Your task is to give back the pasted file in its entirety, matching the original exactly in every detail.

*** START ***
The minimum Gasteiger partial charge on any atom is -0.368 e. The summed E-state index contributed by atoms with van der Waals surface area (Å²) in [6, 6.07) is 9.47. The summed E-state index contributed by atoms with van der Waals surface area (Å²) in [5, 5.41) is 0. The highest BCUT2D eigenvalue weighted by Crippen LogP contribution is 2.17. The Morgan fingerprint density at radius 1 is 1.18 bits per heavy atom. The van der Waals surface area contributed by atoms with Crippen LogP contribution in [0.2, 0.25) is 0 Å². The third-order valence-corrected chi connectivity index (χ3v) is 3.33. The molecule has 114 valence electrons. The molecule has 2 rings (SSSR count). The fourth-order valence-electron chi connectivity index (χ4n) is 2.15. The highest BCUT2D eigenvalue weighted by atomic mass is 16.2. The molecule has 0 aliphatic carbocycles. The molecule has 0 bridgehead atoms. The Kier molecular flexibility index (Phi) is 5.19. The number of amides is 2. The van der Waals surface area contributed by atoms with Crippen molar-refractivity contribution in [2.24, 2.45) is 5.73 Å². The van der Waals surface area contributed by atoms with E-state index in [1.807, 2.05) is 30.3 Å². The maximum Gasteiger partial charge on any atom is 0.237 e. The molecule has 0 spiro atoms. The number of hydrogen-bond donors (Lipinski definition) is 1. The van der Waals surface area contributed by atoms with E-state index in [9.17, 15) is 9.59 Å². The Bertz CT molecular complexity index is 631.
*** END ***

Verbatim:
The minimum Gasteiger partial charge on any atom is -0.368 e. The summed E-state index contributed by atoms with van der Waals surface area (Å²) in [6, 6.07) is 9.47. The summed E-state index contributed by atoms with van der Waals surface area (Å²) in [5, 5.41) is 0. The highest BCUT2D eigenvalue weighted by Crippen LogP contribution is 2.17. The Morgan fingerprint density at radius 1 is 1.18 bits per heavy atom. The van der Waals surface area contributed by atoms with Crippen LogP contribution in [0.2, 0.25) is 0 Å². The third-order valence-corrected chi connectivity index (χ3v) is 3.33. The molecule has 114 valence electrons. The molecule has 2 rings (SSSR count). The fourth-order valence-electron chi connectivity index (χ4n) is 2.15. The highest BCUT2D eigenvalue weighted by atomic mass is 16.2. The molecule has 0 aliphatic carbocycles. The molecule has 0 bridgehead atoms. The Kier molecular flexibility index (Phi) is 5.19. The number of amides is 2. The van der Waals surface area contributed by atoms with Crippen molar-refractivity contribution in [2.24, 2.45) is 5.73 Å². The van der Waals surface area contributed by atoms with E-state index in [1.807, 2.05) is 30.3 Å². The maximum Gasteiger partial charge on any atom is 0.237 e. The molecule has 0 spiro atoms. The number of hydrogen-bond donors (Lipinski definition) is 1. The van der Waals surface area contributed by atoms with E-state index in [9.17, 15) is 9.59 Å². The Bertz CT molecular complexity index is 631.